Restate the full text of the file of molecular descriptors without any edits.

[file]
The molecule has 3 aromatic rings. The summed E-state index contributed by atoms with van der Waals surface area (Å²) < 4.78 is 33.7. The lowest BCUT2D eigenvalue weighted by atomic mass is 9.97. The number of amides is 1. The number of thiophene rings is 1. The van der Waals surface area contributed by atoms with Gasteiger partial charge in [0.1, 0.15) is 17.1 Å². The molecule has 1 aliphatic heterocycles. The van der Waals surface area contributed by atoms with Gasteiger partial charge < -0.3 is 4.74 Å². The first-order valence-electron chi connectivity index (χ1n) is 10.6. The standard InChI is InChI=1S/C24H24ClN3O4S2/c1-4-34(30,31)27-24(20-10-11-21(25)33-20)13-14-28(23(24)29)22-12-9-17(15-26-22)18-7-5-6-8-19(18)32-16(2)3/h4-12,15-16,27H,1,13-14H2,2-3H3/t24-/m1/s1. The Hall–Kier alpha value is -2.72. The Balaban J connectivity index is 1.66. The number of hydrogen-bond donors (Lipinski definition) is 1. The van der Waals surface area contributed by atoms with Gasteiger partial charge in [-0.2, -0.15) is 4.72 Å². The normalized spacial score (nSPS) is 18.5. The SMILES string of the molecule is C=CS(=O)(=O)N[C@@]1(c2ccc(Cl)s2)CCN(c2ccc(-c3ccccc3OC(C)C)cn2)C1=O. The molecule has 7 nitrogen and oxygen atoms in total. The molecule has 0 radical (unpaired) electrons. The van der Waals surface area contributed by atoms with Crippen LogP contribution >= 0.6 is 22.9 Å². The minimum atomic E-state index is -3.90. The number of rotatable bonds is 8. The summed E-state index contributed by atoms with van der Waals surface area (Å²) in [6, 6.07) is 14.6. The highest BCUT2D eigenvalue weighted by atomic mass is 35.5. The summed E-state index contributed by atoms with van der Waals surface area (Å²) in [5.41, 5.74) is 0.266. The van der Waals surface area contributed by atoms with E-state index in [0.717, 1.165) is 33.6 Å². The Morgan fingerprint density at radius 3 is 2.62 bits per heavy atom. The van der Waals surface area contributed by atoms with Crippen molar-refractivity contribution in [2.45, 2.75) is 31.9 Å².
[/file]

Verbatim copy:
The molecule has 3 aromatic rings. The summed E-state index contributed by atoms with van der Waals surface area (Å²) < 4.78 is 33.7. The lowest BCUT2D eigenvalue weighted by atomic mass is 9.97. The number of amides is 1. The number of thiophene rings is 1. The van der Waals surface area contributed by atoms with Gasteiger partial charge in [0.1, 0.15) is 17.1 Å². The molecule has 1 aliphatic heterocycles. The van der Waals surface area contributed by atoms with Gasteiger partial charge < -0.3 is 4.74 Å². The first-order valence-electron chi connectivity index (χ1n) is 10.6. The standard InChI is InChI=1S/C24H24ClN3O4S2/c1-4-34(30,31)27-24(20-10-11-21(25)33-20)13-14-28(23(24)29)22-12-9-17(15-26-22)18-7-5-6-8-19(18)32-16(2)3/h4-12,15-16,27H,1,13-14H2,2-3H3/t24-/m1/s1. The Hall–Kier alpha value is -2.72. The Balaban J connectivity index is 1.66. The number of hydrogen-bond donors (Lipinski definition) is 1. The van der Waals surface area contributed by atoms with Gasteiger partial charge in [-0.2, -0.15) is 4.72 Å². The normalized spacial score (nSPS) is 18.5. The SMILES string of the molecule is C=CS(=O)(=O)N[C@@]1(c2ccc(Cl)s2)CCN(c2ccc(-c3ccccc3OC(C)C)cn2)C1=O. The molecule has 7 nitrogen and oxygen atoms in total. The molecule has 0 radical (unpaired) electrons. The van der Waals surface area contributed by atoms with Crippen LogP contribution >= 0.6 is 22.9 Å². The minimum atomic E-state index is -3.90. The number of rotatable bonds is 8. The summed E-state index contributed by atoms with van der Waals surface area (Å²) in [6, 6.07) is 14.6. The highest BCUT2D eigenvalue weighted by atomic mass is 35.5. The summed E-state index contributed by atoms with van der Waals surface area (Å²) in [5.41, 5.74) is 0.266. The van der Waals surface area contributed by atoms with E-state index in [0.717, 1.165) is 33.6 Å². The Morgan fingerprint density at radius 3 is 2.62 bits per heavy atom. The van der Waals surface area contributed by atoms with Crippen molar-refractivity contribution in [2.45, 2.75) is 31.9 Å².